$${\text{CPR}} = \frac{{NP_{case} }}{{NP_{permutation} + NP_{case} }}$$

Pearson correlation analysis, Fisher’s exact test, and Student’s t test

Pearson correlation analysis and Fisher’s exact test were performed in R-2.3.2 using “cor()” and “fisher.test()” command, respectively. Student’s t test was performed in GraphPad Prism 5.0 (GraphPad Software, La Jolla, CA, USA).

Results

Bulk-cell target deep DNA sequencing revealed no evidence for BCSC phenotype-associated genetic variants

Serial sphere formation assay was performed to enrich BCSCs of the breast cancer cell line MDA-MB-231. Then, an ALDEFLUOR assay was performed to investigate the proportion of BCSCs. Compared with the parental cells grown in a monolayer culture, spheres displayed gradually increased percentage of ALDH-positive cells, with almost half of the spheres of the fourth generation being composed of BCSCs (Fig. 1a; Additional file 7: Figs. S2a, S2b). In addition, compared with parental cells, spheres exhibited an obviously increased invasive capacity and higher expression of cancer stem cell markers (Fig. 1b, 1c, Additional file 7: Fig. S2c). Then, we collected the parental cells (2D) and derived spheres of the first generation (SP1) and fourth generation (SP4) for the WGS analysis. We assumed that if BCSCs were to be associated with particular genetic alterations, then the proportion of SNVs which BCSC population specifically carried would increase from 2D to SP4, leading to an increased VAF of these SNVs. Therefore, the SNVs with increased VAF from 2D to SP4 should be the genetic basis of BCSCs. However, the VAF of most SNV sites in the whole genome were similar in both 2D and SP4 (Fig. 1d).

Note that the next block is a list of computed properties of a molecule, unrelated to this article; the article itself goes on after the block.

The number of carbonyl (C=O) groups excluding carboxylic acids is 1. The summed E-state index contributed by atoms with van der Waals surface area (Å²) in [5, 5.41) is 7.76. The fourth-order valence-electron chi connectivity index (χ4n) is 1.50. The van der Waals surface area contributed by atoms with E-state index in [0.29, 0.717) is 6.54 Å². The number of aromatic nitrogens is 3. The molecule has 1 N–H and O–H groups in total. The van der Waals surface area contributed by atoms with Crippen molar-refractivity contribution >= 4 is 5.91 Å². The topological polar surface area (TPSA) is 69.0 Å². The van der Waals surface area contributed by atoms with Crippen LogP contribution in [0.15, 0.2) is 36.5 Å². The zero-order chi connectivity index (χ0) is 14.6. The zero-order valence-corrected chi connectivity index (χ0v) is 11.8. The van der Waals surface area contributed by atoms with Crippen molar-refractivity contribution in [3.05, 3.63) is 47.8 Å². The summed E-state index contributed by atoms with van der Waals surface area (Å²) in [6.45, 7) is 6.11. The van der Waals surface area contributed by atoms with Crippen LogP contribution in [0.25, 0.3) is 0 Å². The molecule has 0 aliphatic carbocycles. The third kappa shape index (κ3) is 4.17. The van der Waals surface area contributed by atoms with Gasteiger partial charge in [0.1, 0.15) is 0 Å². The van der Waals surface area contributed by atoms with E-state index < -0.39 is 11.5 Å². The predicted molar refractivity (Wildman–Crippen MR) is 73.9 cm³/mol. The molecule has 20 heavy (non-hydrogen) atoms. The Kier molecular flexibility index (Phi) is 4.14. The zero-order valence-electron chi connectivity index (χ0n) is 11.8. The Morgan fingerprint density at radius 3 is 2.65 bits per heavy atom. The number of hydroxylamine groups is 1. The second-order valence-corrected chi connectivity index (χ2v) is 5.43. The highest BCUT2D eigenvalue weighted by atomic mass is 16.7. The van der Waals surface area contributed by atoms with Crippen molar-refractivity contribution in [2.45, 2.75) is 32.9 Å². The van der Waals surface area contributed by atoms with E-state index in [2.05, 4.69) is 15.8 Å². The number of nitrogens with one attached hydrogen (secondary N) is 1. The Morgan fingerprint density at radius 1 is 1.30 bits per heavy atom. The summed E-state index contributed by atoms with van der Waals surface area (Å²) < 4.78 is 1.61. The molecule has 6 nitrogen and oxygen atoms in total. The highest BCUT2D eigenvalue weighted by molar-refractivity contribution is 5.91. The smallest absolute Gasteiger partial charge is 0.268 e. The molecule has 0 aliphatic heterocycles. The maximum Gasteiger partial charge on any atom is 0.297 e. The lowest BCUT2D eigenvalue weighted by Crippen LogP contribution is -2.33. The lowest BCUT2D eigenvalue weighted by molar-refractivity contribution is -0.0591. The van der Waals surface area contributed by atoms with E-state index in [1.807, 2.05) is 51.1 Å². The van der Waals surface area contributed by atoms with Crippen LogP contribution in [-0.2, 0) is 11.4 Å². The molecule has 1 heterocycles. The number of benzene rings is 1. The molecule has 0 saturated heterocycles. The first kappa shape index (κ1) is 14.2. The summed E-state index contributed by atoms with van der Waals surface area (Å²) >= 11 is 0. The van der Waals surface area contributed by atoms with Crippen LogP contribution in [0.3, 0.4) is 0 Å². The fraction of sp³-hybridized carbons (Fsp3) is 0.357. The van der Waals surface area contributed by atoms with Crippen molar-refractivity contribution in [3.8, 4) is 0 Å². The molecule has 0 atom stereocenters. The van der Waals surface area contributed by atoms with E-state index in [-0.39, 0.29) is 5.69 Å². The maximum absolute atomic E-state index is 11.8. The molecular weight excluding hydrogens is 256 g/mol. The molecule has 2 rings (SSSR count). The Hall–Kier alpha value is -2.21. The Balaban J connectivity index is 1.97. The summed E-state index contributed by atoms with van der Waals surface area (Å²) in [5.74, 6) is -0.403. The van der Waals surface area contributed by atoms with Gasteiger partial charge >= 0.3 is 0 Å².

Fig. 1
Fig. 1

Identification and investigation of potential breast cancer stem cell (BCSC)-associated mutation hotspots. a Ascending trend of the percentage of the aldehyde dehydrogenase (ALDH)-positive cell population across the samples from the breast cancer cell line MDA-MB-231. b The invasion ability of enriched spheres was analyzed by transwell invasion assay. ***P < 0.001, two-tailed Student’s t tests. Error bars represent mean ± standard deviation (SD). c Expression levels of markers related to cancer stem cells [nanog homeobox (NANOG) and SRY (sex determining region Y)-box 2 (SOX2)] were assessed by real-time quantitative PCR in both enriched spheres (SP) and monolayer parental cells (2D). ***P < 0.001, two-tailed Student’s t-tests. Error bars represent mean ± SD. d Histogram 2D plots, conducted by the R package “plotly”, show the comparison of variant allele frequency (VAF) between every two samples. The VAF of most single nucleotide variant (SNV) sites in the whole genome is observed as being similar. e One hotspot region in chromosome 7 highlighted with a yellow bar is displayed as an example. First, potential SNV sites along the genome were ordered from the first to the last variant on chromosome 7 and colored according to P values. The distance between each mutation and the one prior to it (the inter-SNV distance) is plotted on the vertical axis (rainfall plot). P values were determined by an exponential distribution formula. Additionally, the number of potential SNV sites of each bin was visualized by University of California Santa Cruz Genome Browser (GB), with the whole chromosome divided into 10,000 equal bins. Next, hotspots of parental cells (2D), and derived spheres of the fourth generation (SP4) hotspot was displayed by GB using the sliding window approach, which was performed by shifting one base each time along the chromosome from start to end and calculating the SNV density and VAF level in each 1000 bp window. f Target deep DNA sequencing of comparison of VAF between every two samples revealed no difference from 2D to SP4 (left and middle). R2 was determined by regression analysis. Cor denotes the Pearson correlation coefficient. The dotted line represents the diagonal line. Sanger sequencing validated part of the results of target deep DNA sequencing (right)